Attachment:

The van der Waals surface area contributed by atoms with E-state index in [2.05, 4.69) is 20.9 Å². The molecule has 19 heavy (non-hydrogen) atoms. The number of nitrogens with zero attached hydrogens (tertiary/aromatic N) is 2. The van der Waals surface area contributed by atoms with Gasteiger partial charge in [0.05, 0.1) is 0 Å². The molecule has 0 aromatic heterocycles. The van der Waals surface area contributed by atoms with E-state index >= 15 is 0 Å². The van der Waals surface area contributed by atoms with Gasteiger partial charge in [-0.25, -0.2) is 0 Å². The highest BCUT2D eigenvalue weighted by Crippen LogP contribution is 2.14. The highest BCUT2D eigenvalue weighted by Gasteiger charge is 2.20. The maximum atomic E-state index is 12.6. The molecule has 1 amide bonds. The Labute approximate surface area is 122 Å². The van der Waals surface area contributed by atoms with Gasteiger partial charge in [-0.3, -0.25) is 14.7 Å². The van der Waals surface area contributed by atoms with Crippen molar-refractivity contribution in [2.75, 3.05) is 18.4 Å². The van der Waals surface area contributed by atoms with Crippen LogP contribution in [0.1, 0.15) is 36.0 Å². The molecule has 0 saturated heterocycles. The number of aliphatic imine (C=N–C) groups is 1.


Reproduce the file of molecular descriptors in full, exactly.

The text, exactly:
The van der Waals surface area contributed by atoms with E-state index in [2.05, 4.69) is 20.9 Å². The molecule has 19 heavy (non-hydrogen) atoms. The number of nitrogens with zero attached hydrogens (tertiary/aromatic N) is 2. The van der Waals surface area contributed by atoms with Gasteiger partial charge in [0.05, 0.1) is 0 Å². The molecule has 0 aromatic heterocycles. The van der Waals surface area contributed by atoms with E-state index >= 15 is 0 Å². The van der Waals surface area contributed by atoms with Gasteiger partial charge in [-0.25, -0.2) is 0 Å². The highest BCUT2D eigenvalue weighted by Crippen LogP contribution is 2.14. The highest BCUT2D eigenvalue weighted by Gasteiger charge is 2.20. The maximum atomic E-state index is 12.6. The molecule has 1 amide bonds. The Labute approximate surface area is 122 Å². The van der Waals surface area contributed by atoms with Gasteiger partial charge in [-0.3, -0.25) is 14.7 Å². The van der Waals surface area contributed by atoms with Crippen molar-refractivity contribution in [2.75, 3.05) is 18.4 Å². The van der Waals surface area contributed by atoms with Crippen LogP contribution in [0.1, 0.15) is 36.0 Å². The molecule has 0 saturated heterocycles. The number of aliphatic imine (C=N–C) groups is 1.